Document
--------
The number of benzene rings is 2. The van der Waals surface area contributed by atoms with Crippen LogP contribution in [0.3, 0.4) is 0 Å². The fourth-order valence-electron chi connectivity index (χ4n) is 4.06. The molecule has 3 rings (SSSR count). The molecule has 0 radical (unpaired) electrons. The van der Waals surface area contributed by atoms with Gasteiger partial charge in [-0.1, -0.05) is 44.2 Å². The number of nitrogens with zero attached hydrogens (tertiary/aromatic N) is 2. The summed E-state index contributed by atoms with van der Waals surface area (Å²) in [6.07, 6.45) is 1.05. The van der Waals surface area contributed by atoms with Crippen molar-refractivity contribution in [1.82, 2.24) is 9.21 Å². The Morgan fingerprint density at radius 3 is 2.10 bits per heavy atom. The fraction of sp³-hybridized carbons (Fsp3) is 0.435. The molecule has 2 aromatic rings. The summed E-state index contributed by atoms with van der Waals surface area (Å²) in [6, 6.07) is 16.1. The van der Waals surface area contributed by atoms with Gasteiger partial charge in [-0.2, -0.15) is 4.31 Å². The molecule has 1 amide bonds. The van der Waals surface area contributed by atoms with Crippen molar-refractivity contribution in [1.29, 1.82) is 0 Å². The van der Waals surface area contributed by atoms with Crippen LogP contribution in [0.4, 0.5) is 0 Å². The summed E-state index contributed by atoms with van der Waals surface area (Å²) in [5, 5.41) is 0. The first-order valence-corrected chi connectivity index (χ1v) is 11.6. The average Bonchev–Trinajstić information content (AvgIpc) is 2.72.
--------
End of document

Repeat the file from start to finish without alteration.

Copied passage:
The number of benzene rings is 2. The van der Waals surface area contributed by atoms with Crippen LogP contribution in [0.3, 0.4) is 0 Å². The fourth-order valence-electron chi connectivity index (χ4n) is 4.06. The molecule has 3 rings (SSSR count). The molecule has 0 radical (unpaired) electrons. The van der Waals surface area contributed by atoms with Gasteiger partial charge in [-0.1, -0.05) is 44.2 Å². The number of nitrogens with zero attached hydrogens (tertiary/aromatic N) is 2. The summed E-state index contributed by atoms with van der Waals surface area (Å²) in [6.07, 6.45) is 1.05. The van der Waals surface area contributed by atoms with Crippen molar-refractivity contribution in [1.82, 2.24) is 9.21 Å². The Morgan fingerprint density at radius 3 is 2.10 bits per heavy atom. The fraction of sp³-hybridized carbons (Fsp3) is 0.435. The molecule has 2 aromatic rings. The summed E-state index contributed by atoms with van der Waals surface area (Å²) in [6, 6.07) is 16.1. The van der Waals surface area contributed by atoms with Gasteiger partial charge in [-0.2, -0.15) is 4.31 Å². The molecule has 1 amide bonds. The van der Waals surface area contributed by atoms with Crippen molar-refractivity contribution in [1.29, 1.82) is 0 Å². The van der Waals surface area contributed by atoms with Crippen LogP contribution in [0.4, 0.5) is 0 Å². The summed E-state index contributed by atoms with van der Waals surface area (Å²) in [5, 5.41) is 0. The first-order valence-corrected chi connectivity index (χ1v) is 11.6. The average Bonchev–Trinajstić information content (AvgIpc) is 2.72.